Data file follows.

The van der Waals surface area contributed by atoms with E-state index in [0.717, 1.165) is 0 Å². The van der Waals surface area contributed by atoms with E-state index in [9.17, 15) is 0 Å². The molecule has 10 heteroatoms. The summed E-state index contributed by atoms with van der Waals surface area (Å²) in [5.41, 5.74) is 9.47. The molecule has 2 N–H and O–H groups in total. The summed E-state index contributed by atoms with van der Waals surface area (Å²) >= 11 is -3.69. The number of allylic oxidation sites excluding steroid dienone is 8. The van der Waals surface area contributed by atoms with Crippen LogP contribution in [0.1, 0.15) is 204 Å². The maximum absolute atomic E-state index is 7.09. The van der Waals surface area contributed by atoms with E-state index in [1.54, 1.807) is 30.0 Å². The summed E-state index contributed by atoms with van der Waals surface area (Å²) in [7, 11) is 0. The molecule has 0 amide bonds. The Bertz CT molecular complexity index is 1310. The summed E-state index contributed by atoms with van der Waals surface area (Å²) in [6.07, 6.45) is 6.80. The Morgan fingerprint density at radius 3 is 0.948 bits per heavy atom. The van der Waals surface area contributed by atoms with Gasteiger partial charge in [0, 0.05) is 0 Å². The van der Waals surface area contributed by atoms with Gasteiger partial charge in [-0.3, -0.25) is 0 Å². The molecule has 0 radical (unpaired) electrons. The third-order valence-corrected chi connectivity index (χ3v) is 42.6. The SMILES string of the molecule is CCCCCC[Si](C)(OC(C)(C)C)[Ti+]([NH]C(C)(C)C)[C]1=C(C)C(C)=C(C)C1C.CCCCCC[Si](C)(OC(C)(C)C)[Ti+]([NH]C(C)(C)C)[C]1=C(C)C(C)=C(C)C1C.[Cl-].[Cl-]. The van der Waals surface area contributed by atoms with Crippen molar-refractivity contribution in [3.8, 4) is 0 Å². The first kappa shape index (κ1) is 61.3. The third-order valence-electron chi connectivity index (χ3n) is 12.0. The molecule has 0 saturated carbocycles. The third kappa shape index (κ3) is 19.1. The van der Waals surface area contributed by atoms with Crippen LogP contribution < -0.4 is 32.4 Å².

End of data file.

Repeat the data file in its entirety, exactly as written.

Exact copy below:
The van der Waals surface area contributed by atoms with E-state index in [0.717, 1.165) is 0 Å². The van der Waals surface area contributed by atoms with E-state index in [9.17, 15) is 0 Å². The molecule has 10 heteroatoms. The summed E-state index contributed by atoms with van der Waals surface area (Å²) in [5.41, 5.74) is 9.47. The molecule has 2 N–H and O–H groups in total. The summed E-state index contributed by atoms with van der Waals surface area (Å²) >= 11 is -3.69. The number of allylic oxidation sites excluding steroid dienone is 8. The van der Waals surface area contributed by atoms with Crippen LogP contribution in [0.1, 0.15) is 204 Å². The maximum absolute atomic E-state index is 7.09. The van der Waals surface area contributed by atoms with E-state index in [1.54, 1.807) is 30.0 Å². The summed E-state index contributed by atoms with van der Waals surface area (Å²) in [7, 11) is 0. The molecule has 0 amide bonds. The Bertz CT molecular complexity index is 1310. The summed E-state index contributed by atoms with van der Waals surface area (Å²) in [6.07, 6.45) is 6.80. The Morgan fingerprint density at radius 3 is 0.948 bits per heavy atom. The van der Waals surface area contributed by atoms with Gasteiger partial charge in [0, 0.05) is 0 Å². The van der Waals surface area contributed by atoms with Gasteiger partial charge in [-0.3, -0.25) is 0 Å². The molecule has 0 radical (unpaired) electrons. The third-order valence-corrected chi connectivity index (χ3v) is 42.6. The SMILES string of the molecule is CCCCCC[Si](C)(OC(C)(C)C)[Ti+]([NH]C(C)(C)C)[C]1=C(C)C(C)=C(C)C1C.CCCCCC[Si](C)(OC(C)(C)C)[Ti+]([NH]C(C)(C)C)[C]1=C(C)C(C)=C(C)C1C.[Cl-].[Cl-]. The van der Waals surface area contributed by atoms with Crippen molar-refractivity contribution in [3.8, 4) is 0 Å². The first kappa shape index (κ1) is 61.3. The third-order valence-electron chi connectivity index (χ3n) is 12.0. The molecule has 0 saturated carbocycles. The third kappa shape index (κ3) is 19.1. The van der Waals surface area contributed by atoms with Crippen LogP contribution < -0.4 is 32.4 Å².